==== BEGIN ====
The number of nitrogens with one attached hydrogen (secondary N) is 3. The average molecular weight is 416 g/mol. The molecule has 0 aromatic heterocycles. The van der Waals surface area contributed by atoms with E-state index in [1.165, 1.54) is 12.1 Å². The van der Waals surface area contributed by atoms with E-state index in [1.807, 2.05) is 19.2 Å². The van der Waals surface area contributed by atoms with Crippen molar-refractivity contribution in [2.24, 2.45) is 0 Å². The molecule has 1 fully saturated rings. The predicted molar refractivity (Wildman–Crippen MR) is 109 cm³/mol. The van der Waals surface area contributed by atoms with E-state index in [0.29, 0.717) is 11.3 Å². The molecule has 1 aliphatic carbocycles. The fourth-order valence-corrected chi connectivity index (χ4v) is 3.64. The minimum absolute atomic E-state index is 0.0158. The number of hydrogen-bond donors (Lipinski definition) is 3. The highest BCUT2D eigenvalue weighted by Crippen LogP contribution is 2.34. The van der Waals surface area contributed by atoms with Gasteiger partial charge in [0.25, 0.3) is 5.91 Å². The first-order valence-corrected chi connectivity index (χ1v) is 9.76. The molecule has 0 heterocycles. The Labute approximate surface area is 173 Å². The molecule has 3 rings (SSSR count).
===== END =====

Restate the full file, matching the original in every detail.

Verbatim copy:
The number of nitrogens with one attached hydrogen (secondary N) is 3. The average molecular weight is 416 g/mol. The molecule has 0 aromatic heterocycles. The van der Waals surface area contributed by atoms with E-state index in [1.165, 1.54) is 12.1 Å². The van der Waals surface area contributed by atoms with E-state index in [1.807, 2.05) is 19.2 Å². The van der Waals surface area contributed by atoms with Crippen molar-refractivity contribution in [2.24, 2.45) is 0 Å². The molecule has 1 fully saturated rings. The predicted molar refractivity (Wildman–Crippen MR) is 109 cm³/mol. The van der Waals surface area contributed by atoms with E-state index in [0.29, 0.717) is 11.3 Å². The molecule has 1 aliphatic carbocycles. The fourth-order valence-corrected chi connectivity index (χ4v) is 3.64. The minimum absolute atomic E-state index is 0.0158. The number of hydrogen-bond donors (Lipinski definition) is 3. The highest BCUT2D eigenvalue weighted by Crippen LogP contribution is 2.34. The van der Waals surface area contributed by atoms with Gasteiger partial charge in [0.25, 0.3) is 5.91 Å². The first-order valence-corrected chi connectivity index (χ1v) is 9.76. The molecule has 0 heterocycles. The Labute approximate surface area is 173 Å². The molecule has 3 rings (SSSR count).